The lasting impression left by the Peter Cruddas affair, in which the Tory treasurer was secretly recorded soliciting six-figure donations to the party, was that big money bought you big perks – namely, access to the leader.
When Ed Miliband pointed this out, the Tory riposte was that Labour has the same problem, except that instead of tycoons with millions in the bank, the donors are trade unions with millions of members.
Yesterday, Mr Miliband sought to seize the initiative on the issue with a proposal of a £5000 cap on all donations. It is a measure of the Labour leader's commitment to the idea that such a cap has the potential to inflict significant pain on his own party, although the extent of it is unclear. The proposal would not include the affiliation fees that union members pay, for example, but even so, large donations from the unions would be affected. And besides, as the disastrous Bernie Ecclestone affair demonstrated, it is not just unions who donate to the Labour Party.
Mr Miliband insists the £5000 limit would be in the interests of democracy, and he is right to the extent that any impression that the door to a party leader's office – or the door to Number 10 – can be prised open with a wad of cash is bad for the democratic system. However, the key now to the fate of the proposal is the response of David Cameron.
The Prime Minister has already suggested a much higher cap on individual gifts of £50,000 but even this would not be enough to remove the stain left by the Cruddas affair. Much more reasonable is the £10,000 cap which Sir Christopher Kelly suggested in his report into political funding last year.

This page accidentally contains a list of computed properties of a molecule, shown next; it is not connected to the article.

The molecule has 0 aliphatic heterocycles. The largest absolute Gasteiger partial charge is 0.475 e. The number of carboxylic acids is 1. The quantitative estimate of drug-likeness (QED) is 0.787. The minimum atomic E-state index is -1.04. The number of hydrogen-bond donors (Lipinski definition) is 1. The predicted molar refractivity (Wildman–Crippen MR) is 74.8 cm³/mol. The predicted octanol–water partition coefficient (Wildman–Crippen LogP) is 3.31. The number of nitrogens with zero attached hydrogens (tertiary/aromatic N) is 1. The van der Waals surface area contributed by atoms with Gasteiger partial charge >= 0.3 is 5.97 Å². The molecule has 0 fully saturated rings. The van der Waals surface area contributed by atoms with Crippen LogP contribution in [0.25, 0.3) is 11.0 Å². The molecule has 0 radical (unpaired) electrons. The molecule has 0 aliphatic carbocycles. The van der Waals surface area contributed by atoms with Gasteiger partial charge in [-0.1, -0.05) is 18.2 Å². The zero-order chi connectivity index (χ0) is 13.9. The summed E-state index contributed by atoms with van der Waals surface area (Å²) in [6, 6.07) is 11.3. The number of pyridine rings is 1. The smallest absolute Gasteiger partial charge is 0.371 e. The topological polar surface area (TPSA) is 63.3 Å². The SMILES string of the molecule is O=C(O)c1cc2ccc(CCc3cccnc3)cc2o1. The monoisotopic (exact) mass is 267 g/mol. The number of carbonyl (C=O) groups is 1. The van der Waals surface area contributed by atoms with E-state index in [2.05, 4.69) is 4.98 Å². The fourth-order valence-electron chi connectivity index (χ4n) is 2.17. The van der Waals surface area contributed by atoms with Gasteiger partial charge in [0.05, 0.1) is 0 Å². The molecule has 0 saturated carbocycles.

However, even this does not go far enough. Sir Christopher also suggested the major parties should get an extra £23 million of taxpayers' money and it is only this kind of measure that will make any kind of difference to the culture that leads to scandals such as the Cruddas affair, or the Ecclestone affair for that matter. Parties chase, woo and flatter rich people largely because they have no alternative in a system that gives parties virtually no state support.
Tax-funded support would go some way to sorting out this mess. There would certainly be the tricky issue of suggesting that millions of taxpayers' money should be spent on political parties at a time of deep cuts to public spending, but there are already precedents for it in the system (the opposition party in parliament, for example, gets some funding on the basis that healthy opposition is in everybody's interest in a democracy).
There would also be some who would feel uncomfortable about their money being spent on parties they would never vote for, although under Sir Christopher's proposals the BNP would be excluded on size. It is only this kind of radical proposal rather than a how-low-can-you-go competition in which Labour and the Tories propose caps on donations that will fix the system and remove, once and for all, the unpleasant stench of influence for sale.
We moderate all comments on HeraldScotland on either a pre-moderated or post-moderated basis. If you're a relatively new user then your comments will be reviewed before publication and if we know you well then your comments will be subject to moderation only if other users or the moderators believe you've broken the rules, which are available here.
Moderation is undertaken full-time 9am-6pm on weekdays, and on a part-time basis outwith those hours. Please be patient if your posts are not approved instantly.